Earth Hour doesn’t move the needle on Finland’s electricity grid

Central Helsinki during Earth Hour on Saturday, 28 March. (Yle)
Central Helsinki during Earth Hour on Saturday, 28 March. (Yle)
Several Finnish landmarks turned the lights out on Saturday night to mark the WWF’s Earth Hour event to highlight climate change.

Finland’s grid operator said that the event did not make a noticeable difference to electricity consumption.

The annual Earth Hour took place on Saturday night, with landmarks across Finland—including Yle’s television tower in Pasila, Helsinki—turning out the lights to raise awareness about climate change. Organiser WWF (the World Wide Fund for Nature) said that people in some 172 countries took part this year.

Raising awareness about climate change

The idea of the event is to encourage individuals, organisations and businesses to turn their lights out for an hour to raise awareness of climate change. In Finland, however, the event made no difference to electricity consumption.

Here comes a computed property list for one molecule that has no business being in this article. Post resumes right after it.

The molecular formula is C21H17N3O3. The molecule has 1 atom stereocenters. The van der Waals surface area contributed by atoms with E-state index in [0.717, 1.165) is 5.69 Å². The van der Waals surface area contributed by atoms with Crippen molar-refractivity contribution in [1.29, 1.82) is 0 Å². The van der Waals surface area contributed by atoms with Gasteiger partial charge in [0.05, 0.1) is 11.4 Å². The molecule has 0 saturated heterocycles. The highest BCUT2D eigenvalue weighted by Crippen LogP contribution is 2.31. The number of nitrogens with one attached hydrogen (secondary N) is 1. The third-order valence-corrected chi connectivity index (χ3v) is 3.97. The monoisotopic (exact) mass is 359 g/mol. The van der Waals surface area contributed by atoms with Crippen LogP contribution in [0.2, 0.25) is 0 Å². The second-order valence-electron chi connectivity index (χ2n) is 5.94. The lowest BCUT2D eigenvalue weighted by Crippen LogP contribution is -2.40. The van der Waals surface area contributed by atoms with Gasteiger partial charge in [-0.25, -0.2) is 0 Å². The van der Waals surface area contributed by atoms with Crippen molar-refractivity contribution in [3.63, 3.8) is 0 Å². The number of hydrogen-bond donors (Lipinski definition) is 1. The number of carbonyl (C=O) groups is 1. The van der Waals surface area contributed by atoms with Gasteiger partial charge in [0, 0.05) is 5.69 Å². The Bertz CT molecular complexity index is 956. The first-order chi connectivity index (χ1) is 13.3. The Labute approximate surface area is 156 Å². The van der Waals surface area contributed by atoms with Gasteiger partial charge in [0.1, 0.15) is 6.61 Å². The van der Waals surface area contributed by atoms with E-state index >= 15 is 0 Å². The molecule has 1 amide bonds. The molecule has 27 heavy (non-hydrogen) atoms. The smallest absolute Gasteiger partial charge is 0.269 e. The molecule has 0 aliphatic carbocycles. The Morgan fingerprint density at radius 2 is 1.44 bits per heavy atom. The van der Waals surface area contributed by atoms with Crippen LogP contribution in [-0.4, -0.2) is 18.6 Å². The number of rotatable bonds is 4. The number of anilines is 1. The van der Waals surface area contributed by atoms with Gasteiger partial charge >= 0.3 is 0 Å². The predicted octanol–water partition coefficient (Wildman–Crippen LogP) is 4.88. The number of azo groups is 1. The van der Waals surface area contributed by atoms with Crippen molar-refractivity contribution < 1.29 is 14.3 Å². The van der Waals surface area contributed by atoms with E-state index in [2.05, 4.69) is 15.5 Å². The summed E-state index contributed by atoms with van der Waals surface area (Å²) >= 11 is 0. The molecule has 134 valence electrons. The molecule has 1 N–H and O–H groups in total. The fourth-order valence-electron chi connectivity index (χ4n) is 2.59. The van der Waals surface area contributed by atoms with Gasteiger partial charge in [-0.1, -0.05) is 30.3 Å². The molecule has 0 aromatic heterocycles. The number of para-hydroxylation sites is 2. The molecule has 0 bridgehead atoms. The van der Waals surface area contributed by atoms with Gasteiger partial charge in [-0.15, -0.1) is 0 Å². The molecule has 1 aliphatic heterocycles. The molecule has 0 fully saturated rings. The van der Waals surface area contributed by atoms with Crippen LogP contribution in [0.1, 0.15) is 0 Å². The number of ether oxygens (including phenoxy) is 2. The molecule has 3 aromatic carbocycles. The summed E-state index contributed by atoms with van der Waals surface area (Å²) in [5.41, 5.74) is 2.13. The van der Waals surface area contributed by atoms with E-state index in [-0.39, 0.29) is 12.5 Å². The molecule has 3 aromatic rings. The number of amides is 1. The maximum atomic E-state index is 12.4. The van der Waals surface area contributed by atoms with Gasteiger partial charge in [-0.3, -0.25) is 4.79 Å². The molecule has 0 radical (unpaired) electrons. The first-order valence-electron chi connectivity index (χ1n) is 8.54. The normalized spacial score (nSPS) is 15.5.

“We have good metering figures, but there are so many ways to consume power that switching lights off isn’t really noticeable,” said Fingrid planning chief Timo Kaukonen, who said similar observations had been made during previous Earth Hours.

The whole system uses around 10,000 megawatts, and turning out lights is worth perhaps 10 megawatts. However there are large fluctuations in power usage, particularly in industry, and so it is difficult to state the exact effect Earth Hour has.

Worldwide around 1,400 landmarks took part including the Eiffel Tower, the Empire State building and the Burj Khalifa in Dubai. In Finland the hour was observed by Yle, Sanomatalo in Helsinki, Finlandia house, and the tower at the Olympic Stadium, among other buildings.

Related stories from around the North:

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Greenland: Arctic oil and gas must stay in ground to restrict warming to 2°C says study, Blog by Mia Bennett

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